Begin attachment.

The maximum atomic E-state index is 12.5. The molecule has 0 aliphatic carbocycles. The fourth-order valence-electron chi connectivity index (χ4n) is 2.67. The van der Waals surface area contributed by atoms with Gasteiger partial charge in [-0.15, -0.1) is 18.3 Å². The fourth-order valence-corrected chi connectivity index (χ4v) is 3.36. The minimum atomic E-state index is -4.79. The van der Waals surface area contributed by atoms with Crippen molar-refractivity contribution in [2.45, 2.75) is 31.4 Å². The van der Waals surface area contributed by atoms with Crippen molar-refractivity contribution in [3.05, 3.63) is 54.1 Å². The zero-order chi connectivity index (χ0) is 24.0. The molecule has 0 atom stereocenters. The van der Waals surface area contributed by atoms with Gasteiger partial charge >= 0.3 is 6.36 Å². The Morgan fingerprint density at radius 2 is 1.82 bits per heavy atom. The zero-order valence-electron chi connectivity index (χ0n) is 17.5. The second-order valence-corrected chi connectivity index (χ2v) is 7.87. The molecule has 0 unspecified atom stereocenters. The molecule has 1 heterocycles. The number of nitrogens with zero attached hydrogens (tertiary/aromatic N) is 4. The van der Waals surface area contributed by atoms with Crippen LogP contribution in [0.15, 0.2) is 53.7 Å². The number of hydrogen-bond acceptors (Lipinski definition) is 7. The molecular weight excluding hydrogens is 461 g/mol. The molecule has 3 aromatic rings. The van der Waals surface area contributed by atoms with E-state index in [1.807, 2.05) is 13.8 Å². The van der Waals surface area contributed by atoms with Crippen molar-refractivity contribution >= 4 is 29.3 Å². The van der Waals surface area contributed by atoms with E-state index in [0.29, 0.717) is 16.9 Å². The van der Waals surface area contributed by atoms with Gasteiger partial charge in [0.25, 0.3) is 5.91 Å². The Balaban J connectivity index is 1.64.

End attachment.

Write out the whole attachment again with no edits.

The maximum atomic E-state index is 12.5. The molecule has 0 aliphatic carbocycles. The fourth-order valence-electron chi connectivity index (χ4n) is 2.67. The van der Waals surface area contributed by atoms with Gasteiger partial charge in [-0.15, -0.1) is 18.3 Å². The fourth-order valence-corrected chi connectivity index (χ4v) is 3.36. The minimum atomic E-state index is -4.79. The van der Waals surface area contributed by atoms with Crippen molar-refractivity contribution in [2.45, 2.75) is 31.4 Å². The van der Waals surface area contributed by atoms with Crippen molar-refractivity contribution in [3.05, 3.63) is 54.1 Å². The zero-order chi connectivity index (χ0) is 24.0. The molecule has 0 atom stereocenters. The van der Waals surface area contributed by atoms with Gasteiger partial charge >= 0.3 is 6.36 Å². The Morgan fingerprint density at radius 2 is 1.82 bits per heavy atom. The zero-order valence-electron chi connectivity index (χ0n) is 17.5. The second-order valence-corrected chi connectivity index (χ2v) is 7.87. The molecule has 0 unspecified atom stereocenters. The molecule has 1 heterocycles. The number of nitrogens with zero attached hydrogens (tertiary/aromatic N) is 4. The van der Waals surface area contributed by atoms with Crippen LogP contribution in [0.15, 0.2) is 53.7 Å². The number of hydrogen-bond acceptors (Lipinski definition) is 7. The molecular weight excluding hydrogens is 461 g/mol. The molecule has 3 aromatic rings. The van der Waals surface area contributed by atoms with E-state index in [1.807, 2.05) is 13.8 Å². The van der Waals surface area contributed by atoms with Crippen molar-refractivity contribution >= 4 is 29.3 Å². The van der Waals surface area contributed by atoms with E-state index in [0.29, 0.717) is 16.9 Å². The van der Waals surface area contributed by atoms with Gasteiger partial charge in [0.25, 0.3) is 5.91 Å². The Balaban J connectivity index is 1.64.